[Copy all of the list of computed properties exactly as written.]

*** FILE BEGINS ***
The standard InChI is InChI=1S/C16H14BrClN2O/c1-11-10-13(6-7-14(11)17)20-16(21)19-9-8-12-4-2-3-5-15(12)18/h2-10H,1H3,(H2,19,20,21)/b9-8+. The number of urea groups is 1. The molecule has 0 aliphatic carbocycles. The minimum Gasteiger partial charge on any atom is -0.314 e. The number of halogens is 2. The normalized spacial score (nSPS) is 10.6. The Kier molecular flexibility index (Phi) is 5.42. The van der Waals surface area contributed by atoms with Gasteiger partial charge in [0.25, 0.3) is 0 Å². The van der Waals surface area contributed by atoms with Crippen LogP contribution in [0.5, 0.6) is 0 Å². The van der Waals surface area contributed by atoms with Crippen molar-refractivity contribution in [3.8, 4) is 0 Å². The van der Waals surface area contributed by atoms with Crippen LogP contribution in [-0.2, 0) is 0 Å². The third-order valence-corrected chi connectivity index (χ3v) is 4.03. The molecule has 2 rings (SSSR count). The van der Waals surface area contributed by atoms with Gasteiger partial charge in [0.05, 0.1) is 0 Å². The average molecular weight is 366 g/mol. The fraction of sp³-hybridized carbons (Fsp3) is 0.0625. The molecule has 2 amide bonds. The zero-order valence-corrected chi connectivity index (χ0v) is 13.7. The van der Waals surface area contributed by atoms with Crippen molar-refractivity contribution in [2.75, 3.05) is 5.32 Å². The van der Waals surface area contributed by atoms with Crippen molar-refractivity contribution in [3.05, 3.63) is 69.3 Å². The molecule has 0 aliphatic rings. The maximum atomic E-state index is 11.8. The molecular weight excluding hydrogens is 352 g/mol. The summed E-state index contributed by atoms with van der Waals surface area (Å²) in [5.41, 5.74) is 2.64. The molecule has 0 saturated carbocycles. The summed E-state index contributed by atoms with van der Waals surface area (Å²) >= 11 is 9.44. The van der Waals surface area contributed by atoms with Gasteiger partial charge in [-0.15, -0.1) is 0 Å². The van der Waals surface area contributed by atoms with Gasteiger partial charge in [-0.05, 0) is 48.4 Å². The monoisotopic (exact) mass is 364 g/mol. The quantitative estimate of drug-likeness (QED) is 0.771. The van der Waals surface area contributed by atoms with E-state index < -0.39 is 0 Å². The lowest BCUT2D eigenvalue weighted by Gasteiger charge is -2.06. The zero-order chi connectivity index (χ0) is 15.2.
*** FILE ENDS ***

The standard InChI is InChI=1S/C16H14BrClN2O/c1-11-10-13(6-7-14(11)17)20-16(21)19-9-8-12-4-2-3-5-15(12)18/h2-10H,1H3,(H2,19,20,21)/b9-8+. The number of urea groups is 1. The molecule has 0 aliphatic carbocycles. The minimum Gasteiger partial charge on any atom is -0.314 e. The number of halogens is 2. The normalized spacial score (nSPS) is 10.6. The Kier molecular flexibility index (Phi) is 5.42. The van der Waals surface area contributed by atoms with Gasteiger partial charge in [0.25, 0.3) is 0 Å². The van der Waals surface area contributed by atoms with Crippen LogP contribution in [0.5, 0.6) is 0 Å². The van der Waals surface area contributed by atoms with Crippen molar-refractivity contribution in [3.8, 4) is 0 Å². The van der Waals surface area contributed by atoms with Crippen LogP contribution in [-0.2, 0) is 0 Å². The third-order valence-corrected chi connectivity index (χ3v) is 4.03. The molecule has 2 rings (SSSR count). The van der Waals surface area contributed by atoms with Gasteiger partial charge in [0.05, 0.1) is 0 Å². The average molecular weight is 366 g/mol. The fraction of sp³-hybridized carbons (Fsp3) is 0.0625. The molecule has 2 amide bonds. The zero-order valence-corrected chi connectivity index (χ0v) is 13.7. The van der Waals surface area contributed by atoms with Crippen molar-refractivity contribution in [2.75, 3.05) is 5.32 Å². The van der Waals surface area contributed by atoms with Crippen molar-refractivity contribution in [3.05, 3.63) is 69.3 Å². The molecule has 0 aliphatic rings. The maximum atomic E-state index is 11.8. The molecular weight excluding hydrogens is 352 g/mol. The summed E-state index contributed by atoms with van der Waals surface area (Å²) in [5.41, 5.74) is 2.64. The molecule has 0 saturated carbocycles. The summed E-state index contributed by atoms with van der Waals surface area (Å²) >= 11 is 9.44. The van der Waals surface area contributed by atoms with Gasteiger partial charge in [-0.15, -0.1) is 0 Å². The van der Waals surface area contributed by atoms with Gasteiger partial charge in [-0.05, 0) is 48.4 Å². The monoisotopic (exact) mass is 364 g/mol. The quantitative estimate of drug-likeness (QED) is 0.771. The van der Waals surface area contributed by atoms with E-state index < -0.39 is 0 Å². The lowest BCUT2D eigenvalue weighted by Gasteiger charge is -2.06. The zero-order chi connectivity index (χ0) is 15.2.